Swifty (oz13928)

 

Swifty (oz13928) by Albert Lewis 1941 - plan thumbnail

About this Plan

Swifty. All-sheet rubber sport model.

Quote: "Just Call Me Swifty! By Albert L Lewis, Secretary, Academy of Model Aeronautics.

DID YOU EVER see a scared jack-rabbit? One with wings? Well, that's Swifty, folks. Actually Swifty embodies much of the same construction found in indoor gliders, so beginning modelers as well as old-timers will find the ship easy to construct.

FUSELAGE: The motor stick, or fuselage, is formed from soft 1/32 sheet balsa soaked in water and then bent around a 1/2 in diameter rod or dowel. The wood is held in place while drying in a moderately warm oven, by wrappings of cotton gauze bandage. Front and rear end plugs are fashioned from soft scrap balsa.

When dry, the rear end of the motor stick is notched, top and bottom, and small squares of balsa are cemented to the rear plug as illustrated. The rear hook runs through the rear plug and is bent in a loop.

With this much accomplished, your assembly line production moves on to the landing gear and first step is to make the pant struts from 1/8" by 1/2" hard balsa. These are streamlined by sanding with fine paper. Then a strip of 1/64 square (or approximately) bamboo is cemented to the leading edge of these two struts.

Wheel pants are made up of three pieces of 1/16 sheet balsa laminated. The half-inch diameter wheels are cut from 1/32 sheet balsa.

Wing: The wing is built in two sections from 1/32 sheet balsa stock. The airfoil is obtained by bending the flat-shaped wing over ribs cut from 1/16 sheet stock as indicated in the plans. There is no rib used for the center section, rather the wing mount serves as the center rib. This wing mount is made from medium 3/32 balsa, sanded and shaped to fit the fuselage.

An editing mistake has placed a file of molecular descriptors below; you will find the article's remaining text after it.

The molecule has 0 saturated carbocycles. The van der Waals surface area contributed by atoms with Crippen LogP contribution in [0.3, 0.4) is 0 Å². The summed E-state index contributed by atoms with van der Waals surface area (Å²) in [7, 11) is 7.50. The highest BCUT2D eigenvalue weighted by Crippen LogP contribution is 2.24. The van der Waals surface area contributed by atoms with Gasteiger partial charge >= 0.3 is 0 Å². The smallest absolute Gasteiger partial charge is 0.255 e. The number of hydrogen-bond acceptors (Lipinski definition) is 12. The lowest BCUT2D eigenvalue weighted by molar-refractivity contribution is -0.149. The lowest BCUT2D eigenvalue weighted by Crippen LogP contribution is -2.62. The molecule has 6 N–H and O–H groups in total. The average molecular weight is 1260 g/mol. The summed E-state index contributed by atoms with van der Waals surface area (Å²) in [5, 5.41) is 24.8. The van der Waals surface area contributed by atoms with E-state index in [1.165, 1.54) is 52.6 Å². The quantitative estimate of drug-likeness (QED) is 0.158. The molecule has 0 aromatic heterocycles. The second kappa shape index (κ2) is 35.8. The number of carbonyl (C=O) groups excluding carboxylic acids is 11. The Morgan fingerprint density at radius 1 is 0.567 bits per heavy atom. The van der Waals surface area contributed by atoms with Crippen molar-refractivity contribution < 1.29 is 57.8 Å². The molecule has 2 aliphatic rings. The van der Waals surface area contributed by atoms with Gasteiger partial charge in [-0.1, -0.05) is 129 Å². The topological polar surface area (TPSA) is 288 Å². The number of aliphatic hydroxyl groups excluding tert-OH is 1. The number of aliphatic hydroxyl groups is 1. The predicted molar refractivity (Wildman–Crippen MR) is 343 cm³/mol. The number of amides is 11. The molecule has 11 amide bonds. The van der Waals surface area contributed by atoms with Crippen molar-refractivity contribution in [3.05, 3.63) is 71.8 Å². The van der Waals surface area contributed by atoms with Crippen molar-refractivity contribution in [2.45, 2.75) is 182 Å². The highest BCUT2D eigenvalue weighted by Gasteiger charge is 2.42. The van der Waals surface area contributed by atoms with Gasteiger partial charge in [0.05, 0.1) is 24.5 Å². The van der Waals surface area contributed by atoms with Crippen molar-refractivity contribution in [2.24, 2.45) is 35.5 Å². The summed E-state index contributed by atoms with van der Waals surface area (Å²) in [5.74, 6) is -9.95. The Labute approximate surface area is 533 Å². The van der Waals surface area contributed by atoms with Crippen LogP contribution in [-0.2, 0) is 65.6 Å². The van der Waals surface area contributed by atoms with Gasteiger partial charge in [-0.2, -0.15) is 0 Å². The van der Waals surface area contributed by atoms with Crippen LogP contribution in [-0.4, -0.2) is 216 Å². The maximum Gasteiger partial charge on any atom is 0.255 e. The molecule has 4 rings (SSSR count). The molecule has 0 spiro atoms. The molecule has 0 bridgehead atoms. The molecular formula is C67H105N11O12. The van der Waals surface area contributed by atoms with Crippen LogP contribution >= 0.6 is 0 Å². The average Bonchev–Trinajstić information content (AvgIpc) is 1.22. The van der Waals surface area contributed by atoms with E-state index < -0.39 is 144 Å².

A saddle of 1/16 sheet balsa is bent in the same manner as the motor stick. This saddle, when cemented to the wing mount and provided with two small hooks of fine music wire on both sides as illustrated, holds the wing to the motor stick. Flat rubber bands keep the saddle firm.

While all this is drying, we suggest you work on the tail assembly which is simple, although quite rakish..."

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Notes

* Credit field

The Credit field in the Outerzone database is designed to recognise and credit the hard work done in scanning and digitally cleaning these vintage and old timer model aircraft plans to get them into a usable format. Currently, it is also used to credit people simply for uploading the plan to a forum on the internet. Which is not quite the same thing. This will change soon. Probably.

Scaling

This model plan (like all plans on Outerzone) is supposedly scaled correctly and supposedly will print out nicely at the right size. But that doesn't always happen. If you are about to start building a model plane using this free plan, you are strongly advised to check the scaling very, very carefully before cutting any balsa wood.

 

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